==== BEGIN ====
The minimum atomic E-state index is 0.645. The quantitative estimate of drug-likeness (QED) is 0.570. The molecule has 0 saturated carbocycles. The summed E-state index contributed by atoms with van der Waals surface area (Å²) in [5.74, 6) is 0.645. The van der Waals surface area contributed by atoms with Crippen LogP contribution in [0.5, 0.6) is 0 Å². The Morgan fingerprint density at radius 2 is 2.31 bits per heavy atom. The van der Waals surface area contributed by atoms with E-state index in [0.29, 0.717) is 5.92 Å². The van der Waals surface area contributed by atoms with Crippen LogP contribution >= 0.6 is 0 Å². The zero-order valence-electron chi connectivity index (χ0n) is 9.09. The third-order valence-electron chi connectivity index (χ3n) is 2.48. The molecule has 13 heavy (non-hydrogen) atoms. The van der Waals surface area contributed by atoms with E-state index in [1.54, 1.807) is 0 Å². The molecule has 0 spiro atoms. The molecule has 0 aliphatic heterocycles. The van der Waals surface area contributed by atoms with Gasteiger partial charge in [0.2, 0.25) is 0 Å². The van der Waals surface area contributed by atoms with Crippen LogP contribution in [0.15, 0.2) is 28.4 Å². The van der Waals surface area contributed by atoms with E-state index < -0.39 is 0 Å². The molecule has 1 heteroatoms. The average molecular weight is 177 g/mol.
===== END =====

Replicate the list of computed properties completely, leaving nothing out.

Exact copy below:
The minimum atomic E-state index is 0.645. The quantitative estimate of drug-likeness (QED) is 0.570. The molecule has 0 saturated carbocycles. The summed E-state index contributed by atoms with van der Waals surface area (Å²) in [5.74, 6) is 0.645. The van der Waals surface area contributed by atoms with Crippen LogP contribution in [0.5, 0.6) is 0 Å². The Morgan fingerprint density at radius 2 is 2.31 bits per heavy atom. The van der Waals surface area contributed by atoms with E-state index in [0.29, 0.717) is 5.92 Å². The van der Waals surface area contributed by atoms with Crippen LogP contribution >= 0.6 is 0 Å². The zero-order valence-electron chi connectivity index (χ0n) is 9.09. The third-order valence-electron chi connectivity index (χ3n) is 2.48. The molecule has 13 heavy (non-hydrogen) atoms. The van der Waals surface area contributed by atoms with E-state index in [1.54, 1.807) is 0 Å². The molecule has 0 spiro atoms. The molecule has 0 aliphatic heterocycles. The van der Waals surface area contributed by atoms with Gasteiger partial charge in [0.2, 0.25) is 0 Å². The van der Waals surface area contributed by atoms with Crippen LogP contribution in [0.15, 0.2) is 28.4 Å². The van der Waals surface area contributed by atoms with E-state index < -0.39 is 0 Å². The molecule has 1 heteroatoms. The average molecular weight is 177 g/mol.